AGA still does not understand the reasoning or the lack of transparency in including the tax in the price as we are even not allowed to make mention that the tax is included in the invoice, subject to a fine. It is so inconsiderate of the industry…..and is commerce not the backbone of our economy, AGA wonders? Consequently, AGA does not ask for another extension they were granted until July 1st, they simply ask for the idea of the inclusion be abandoned until the next fiscal phase is announced and hopefully the private sector will be part or involved in this discussion.
The current idea of the inclusion is unpractical, in- transparent and seems to have been designed by those not having a business. Several letters implicating the negative consequences have been sent to the Government and a response was labeled valid by the PM….and a commitment followed by the PM in Parliament towards the private sector that a postponement would be coupled to fiscal phase 2 in July or another period. “We kindly urge the Minister of Finances to comply with the PM commitment as many small businesses will either not comply or will not be able to comply with this unnecessary administrative burden that is not generating more tax income but comes as a cost to the private sector in money and time.”
Plastic bags were banned (good idea) but the cost for other bags was eight times the cost of the plastic bags and replacing foam boxes and straws (good idea) will again be passed on to the consumer or absorbed by the operator.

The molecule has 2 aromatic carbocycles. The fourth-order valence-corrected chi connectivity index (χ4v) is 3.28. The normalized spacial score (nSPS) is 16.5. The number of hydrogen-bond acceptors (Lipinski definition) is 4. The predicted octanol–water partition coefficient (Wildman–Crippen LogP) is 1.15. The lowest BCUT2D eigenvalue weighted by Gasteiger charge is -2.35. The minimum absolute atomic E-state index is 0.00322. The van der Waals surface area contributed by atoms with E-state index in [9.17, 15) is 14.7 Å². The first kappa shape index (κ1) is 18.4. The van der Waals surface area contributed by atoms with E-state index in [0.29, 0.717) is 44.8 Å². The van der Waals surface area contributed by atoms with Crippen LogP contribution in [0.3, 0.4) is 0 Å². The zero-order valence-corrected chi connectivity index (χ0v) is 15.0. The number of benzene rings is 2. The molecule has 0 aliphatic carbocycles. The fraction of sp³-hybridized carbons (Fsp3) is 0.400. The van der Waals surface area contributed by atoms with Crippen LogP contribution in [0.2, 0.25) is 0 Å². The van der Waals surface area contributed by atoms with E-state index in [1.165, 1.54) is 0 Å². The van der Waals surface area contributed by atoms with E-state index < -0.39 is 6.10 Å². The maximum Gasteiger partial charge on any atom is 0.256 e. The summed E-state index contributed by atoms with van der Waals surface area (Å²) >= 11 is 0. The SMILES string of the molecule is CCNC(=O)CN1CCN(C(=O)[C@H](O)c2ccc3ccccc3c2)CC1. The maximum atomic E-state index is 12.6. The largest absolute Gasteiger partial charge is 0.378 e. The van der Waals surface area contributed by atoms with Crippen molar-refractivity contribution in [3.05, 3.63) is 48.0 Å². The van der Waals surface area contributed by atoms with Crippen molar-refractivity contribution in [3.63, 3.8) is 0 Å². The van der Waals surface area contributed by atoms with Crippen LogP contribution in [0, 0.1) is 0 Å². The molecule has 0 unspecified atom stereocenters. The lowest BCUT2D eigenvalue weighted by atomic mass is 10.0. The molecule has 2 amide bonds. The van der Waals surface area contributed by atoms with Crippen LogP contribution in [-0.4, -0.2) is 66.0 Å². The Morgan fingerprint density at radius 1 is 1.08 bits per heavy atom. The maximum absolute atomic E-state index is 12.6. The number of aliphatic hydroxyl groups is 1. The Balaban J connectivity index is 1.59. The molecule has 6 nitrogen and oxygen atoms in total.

Sin tax: another cost for the operator where he/she did not feel that increases could be passed on to the consumer. In the mean-time our customers have chosen another beverage during dinner: water. A rum Coke (Sugar Tax) combined with sin tax will make this a luxury drink and sodas for $5, 00 considered outrageous are becoming closer to reality with the sugar tax. Consumers will not point a finger at the government but at the “greedy” F&B operations not being aware of either sin or sugar tax.
Minimum wage: one day after sitting down in a tripartite meeting the Minister of Labor unilaterally increased minimum wage. Not many employees in our sector make minimum wage but go home with substantial salaries twice, triple and more the minimum wage, yet it will have a cost increasing effect on the sector.